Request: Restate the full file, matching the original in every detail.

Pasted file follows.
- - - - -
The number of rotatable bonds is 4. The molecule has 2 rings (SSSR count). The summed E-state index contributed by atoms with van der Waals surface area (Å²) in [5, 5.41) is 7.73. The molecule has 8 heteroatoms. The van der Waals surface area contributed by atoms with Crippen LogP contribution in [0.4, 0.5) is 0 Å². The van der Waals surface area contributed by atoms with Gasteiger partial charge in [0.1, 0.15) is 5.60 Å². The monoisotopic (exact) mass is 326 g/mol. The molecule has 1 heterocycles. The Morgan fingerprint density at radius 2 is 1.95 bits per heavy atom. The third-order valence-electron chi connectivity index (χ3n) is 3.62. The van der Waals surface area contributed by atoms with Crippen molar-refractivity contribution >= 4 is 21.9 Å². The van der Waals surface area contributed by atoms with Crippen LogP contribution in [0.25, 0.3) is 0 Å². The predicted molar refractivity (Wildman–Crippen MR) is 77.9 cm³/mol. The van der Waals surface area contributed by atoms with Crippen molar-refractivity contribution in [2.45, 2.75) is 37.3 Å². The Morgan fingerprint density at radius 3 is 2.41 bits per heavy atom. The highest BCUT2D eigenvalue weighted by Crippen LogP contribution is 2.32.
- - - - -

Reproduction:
The number of rotatable bonds is 4. The molecule has 2 rings (SSSR count). The summed E-state index contributed by atoms with van der Waals surface area (Å²) in [5, 5.41) is 7.73. The molecule has 8 heteroatoms. The van der Waals surface area contributed by atoms with Crippen LogP contribution in [0.4, 0.5) is 0 Å². The van der Waals surface area contributed by atoms with Gasteiger partial charge in [0.1, 0.15) is 5.60 Å². The monoisotopic (exact) mass is 326 g/mol. The molecule has 1 heterocycles. The Morgan fingerprint density at radius 2 is 1.95 bits per heavy atom. The third-order valence-electron chi connectivity index (χ3n) is 3.62. The van der Waals surface area contributed by atoms with Crippen molar-refractivity contribution >= 4 is 21.9 Å². The van der Waals surface area contributed by atoms with Crippen LogP contribution in [0.25, 0.3) is 0 Å². The predicted molar refractivity (Wildman–Crippen MR) is 77.9 cm³/mol. The van der Waals surface area contributed by atoms with Crippen molar-refractivity contribution in [2.45, 2.75) is 37.3 Å². The Morgan fingerprint density at radius 3 is 2.41 bits per heavy atom. The highest BCUT2D eigenvalue weighted by Crippen LogP contribution is 2.32.